Saturday, July 2, 2011
During the next few weeks I am planned to attend two conferences in the USA, DEBS'11 and AAAI'11, in both of them I am delivering tutorials (each with another colleague). The DEBS tutorial is about non functional properties of event processing, and it is now in advanced phases of preparation.
Non functional is a strange name, since typically name refer to positive aspects and not to negative aspects (starting with "non"). The slide below sows the agenda, the two large topic we'll discuss are the "performance and scalability" and "usability". The other topics are discussed more in brief.
I think that systematic treatment in these aspects are both interesting and important -- for example, we found out that in the two major performance criteria - throughput and latency, different people mean different things and measure different things. I'll dedicate some posts in this Blog on the insights we collected during preparation of this tutorial, on these and other aspects. After the DEBS conference I'll post the full tutorial slides on slideshare, as done in the past.
Monday, June 27, 2011
I got a request today to share the slides that I am using for the event processing course at the Technion, based on the EPIA book, in order to use it for an event processing academic course. At this point I will share it in a controlled way for those who wish to use it to give a course, if you are interested to give a course based on this book, please let me know and I'll give you access to the course's site.
Continuing the series of posts about temporal windows:
Like the clock going backwards in this picture, one type of window is a window that is opened backwards. The idea is that when event occurs, open a window backwards, to start either in some time offset, or by an occurrence of a specified event. This is another type of window that is supported by some models, and emulated by using queries to databases that store past events in most models.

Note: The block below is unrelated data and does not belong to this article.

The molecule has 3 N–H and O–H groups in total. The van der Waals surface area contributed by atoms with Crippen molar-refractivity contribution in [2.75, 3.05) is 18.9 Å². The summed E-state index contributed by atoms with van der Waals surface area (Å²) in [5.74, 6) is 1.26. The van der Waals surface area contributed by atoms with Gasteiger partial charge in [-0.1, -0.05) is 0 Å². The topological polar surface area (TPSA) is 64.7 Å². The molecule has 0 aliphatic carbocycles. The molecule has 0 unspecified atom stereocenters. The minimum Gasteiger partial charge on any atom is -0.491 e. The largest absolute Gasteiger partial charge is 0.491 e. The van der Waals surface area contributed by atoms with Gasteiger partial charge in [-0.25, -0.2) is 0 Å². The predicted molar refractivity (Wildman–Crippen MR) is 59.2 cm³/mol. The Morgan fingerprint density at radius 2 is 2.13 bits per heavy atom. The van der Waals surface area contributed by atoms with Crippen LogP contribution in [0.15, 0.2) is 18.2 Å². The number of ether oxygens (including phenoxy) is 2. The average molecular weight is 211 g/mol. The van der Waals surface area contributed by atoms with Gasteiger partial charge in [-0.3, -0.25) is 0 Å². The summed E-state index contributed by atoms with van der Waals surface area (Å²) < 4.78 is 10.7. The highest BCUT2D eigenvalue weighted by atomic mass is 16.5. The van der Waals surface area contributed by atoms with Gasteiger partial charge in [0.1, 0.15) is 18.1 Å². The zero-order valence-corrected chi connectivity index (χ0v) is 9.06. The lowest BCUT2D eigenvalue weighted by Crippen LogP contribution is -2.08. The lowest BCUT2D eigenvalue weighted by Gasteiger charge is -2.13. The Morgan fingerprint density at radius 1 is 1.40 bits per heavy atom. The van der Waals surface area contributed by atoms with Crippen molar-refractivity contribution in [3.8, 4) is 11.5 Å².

An example is that an event processing system detects, using some pattern detection, that a person is a suspect in money laundering, but substantiate the suspect is done by looking for another pattern on past event history. This is known as "reinforcement" pattern use.
The main difference between forward and backwards windows, is that in regular forward windows, events are being kept in the internal state only if they are required by some EPA which lives within this window, thus the events that should be kept in the system's state are well defined.
In the backwards window case, since the window is not open when the event occur, then it should still be kept, thus we need to know of all possible backwards windows that might access this event in order to determine if an event should be kept, or just keep all possible events (which in the most flexible case, since it allow unrestricted addition of backwards windows, but may not be practical, as we may not know that an event even exists until some EPA that consumes it within a backwards window is defined.
This posting concludes the series of postings on temporal windows - for now.